These lines are from a Die Chefin episode:

Gustav: Macht nicht viel Sinn, Maik Grasser zu entführen. Der kann keine Million Lösegeld zahlen.

Greta: Kay Weber schon.

What does schon mean in this context? Is this the same as the following?

Greta: Das könnte doch Kay Weber tun.

Is schon another way of saying, jemand könnte etwas tun, implicitly?

Greta and Gustav are two police investigators trying to determine a motive for a kidnapping. The person kidnapped, Maik Grasser, does not have much money, but he works for Kay Weber who does.

  • "schon" in this sense is a positibe polarity item contrasting with "nicht". The Wörterbuch knows more. A bilingual dictionary trying to give a word for word translations will have a difficult time though. What did you find?
    – vectory
    Dec 31, 2020 at 2:45
  • I looked carefully through Duden's explanations of how the word is used as an adverb but found nothing that seemed to fit in this particular context.
    – user44591
    Dec 31, 2020 at 3:22
  • 1
    "Kay Weber schon" == "But Kay Weber can." Welcome to the wonderful world of Modalpartikeln! Dec 31, 2020 at 11:54

2 Answers 2


In this particular instance, the modal particle schon introduces a contrast to the preceding clause or statement, i.e. the meaning is adversative. I agree that the explanations given by Duden are somewhat lacking. However, the example under 6. can be rewritten to resemble the piece of dialogue you quoted:

A: Von der Tätigkeit her ist die Stelle nicht sehr interessant.
B: Von der Bezahlung her schon!

A: As far as the work itself is concerned, the job isn't very interesting.
B: Yet/though/however/but as far as pay is concerned, it is!

Rewriting the example given in the question:

Grasser kann kein Lösegeld zahlen, Weber schon.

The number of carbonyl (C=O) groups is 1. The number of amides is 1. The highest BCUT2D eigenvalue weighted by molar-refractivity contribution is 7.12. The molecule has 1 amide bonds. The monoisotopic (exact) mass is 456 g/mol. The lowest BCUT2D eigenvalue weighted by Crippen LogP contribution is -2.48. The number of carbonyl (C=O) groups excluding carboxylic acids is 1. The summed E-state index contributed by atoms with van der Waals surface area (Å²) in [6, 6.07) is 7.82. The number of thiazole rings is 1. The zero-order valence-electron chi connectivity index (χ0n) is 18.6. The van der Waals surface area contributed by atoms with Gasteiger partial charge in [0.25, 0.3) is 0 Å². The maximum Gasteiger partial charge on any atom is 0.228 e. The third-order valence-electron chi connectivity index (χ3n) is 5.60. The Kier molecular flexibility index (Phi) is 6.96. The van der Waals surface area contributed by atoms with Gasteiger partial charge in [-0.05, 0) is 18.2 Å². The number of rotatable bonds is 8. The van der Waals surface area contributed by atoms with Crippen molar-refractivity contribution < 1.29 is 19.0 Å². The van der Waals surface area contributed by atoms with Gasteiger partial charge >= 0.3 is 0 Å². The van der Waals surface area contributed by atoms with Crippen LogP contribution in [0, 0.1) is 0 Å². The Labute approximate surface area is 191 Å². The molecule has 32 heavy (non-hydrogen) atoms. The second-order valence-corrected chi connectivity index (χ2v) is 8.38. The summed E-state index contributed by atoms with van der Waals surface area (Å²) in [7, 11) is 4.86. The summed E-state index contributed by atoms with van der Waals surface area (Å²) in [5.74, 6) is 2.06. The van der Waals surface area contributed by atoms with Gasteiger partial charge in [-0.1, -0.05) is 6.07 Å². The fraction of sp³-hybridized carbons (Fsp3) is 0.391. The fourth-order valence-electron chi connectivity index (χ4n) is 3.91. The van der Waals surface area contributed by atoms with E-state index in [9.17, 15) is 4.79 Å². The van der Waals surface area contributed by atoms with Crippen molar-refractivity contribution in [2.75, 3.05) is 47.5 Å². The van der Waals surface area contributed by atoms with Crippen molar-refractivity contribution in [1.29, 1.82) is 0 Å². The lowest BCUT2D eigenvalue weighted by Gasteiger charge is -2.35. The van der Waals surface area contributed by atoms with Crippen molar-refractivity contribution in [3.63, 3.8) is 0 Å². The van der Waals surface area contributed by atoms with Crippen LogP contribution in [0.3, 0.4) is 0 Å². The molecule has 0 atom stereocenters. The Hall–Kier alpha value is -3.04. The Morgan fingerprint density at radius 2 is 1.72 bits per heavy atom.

Grasser can't pay ransom, yet/though/however/but Weber can.

The contrast is between Grasser's and Weber's ability to pay ransom.

Of course, schon is originally a temporal adverb. I feel there is a plausible path from the temporal to the adversative meaning. Imagine someone asking a child:

Kannst du schon schreiben, schwimmen, radfahren … ?
Do you already know how to write, swim, ride a bike … ?

Here the meaning is clearly temporal, with schon indicating that an ability that is supposed to develop has been developed already, sooner than expected. The opposite would be noch nicht:

Ich kann schon schreiben, meine Schwester noch nicht.
I already know how to write, my sister doesn't yet.

And here, for me, lies a bridge to the adversative meaning:

A: Könnt ihr zwei schon schreiben?
B: Meine Schwester nicht, ich schon!

A: Do you two already know how to write?
B: My sister doesn't, yet I do.

(I used yet as a translation because it also has this kind of ambiguity between a temporal and an adversative meaning.)

  • 1
    For me, in order to fully understand how the language has been used in this case, in depth, the information in both Hubert Schölnast's and David Vogt's posts had to be combined. Together it constitutes an amazing body of insight into how this fascinating language works. Thank you.
    – user44591
    Dec 31, 2020 at 14:45
  • NB: yet belongs to Ger. je, jetzt, jedoch, etc., also aye, OE. ae, and in the later sense perhaps with ever (uncertain) which I reason is in fact comparable to aber, LowG. aver, especially in whatever ~ wie aber auch immer, also intensive abertausende, aberwitzig, possibly contimnated by OHG avic, aver "bad". The "correct" form would be ?Ich-a'schon, I reckon, now completely elided. Cp. hab ich ja schon, possibly contaminated with gar, LowG. ja(r). Cp. already, as if ae-, aiw- ~ ye-. Cp. soon, Du. zaan, contaminant. etc. etc.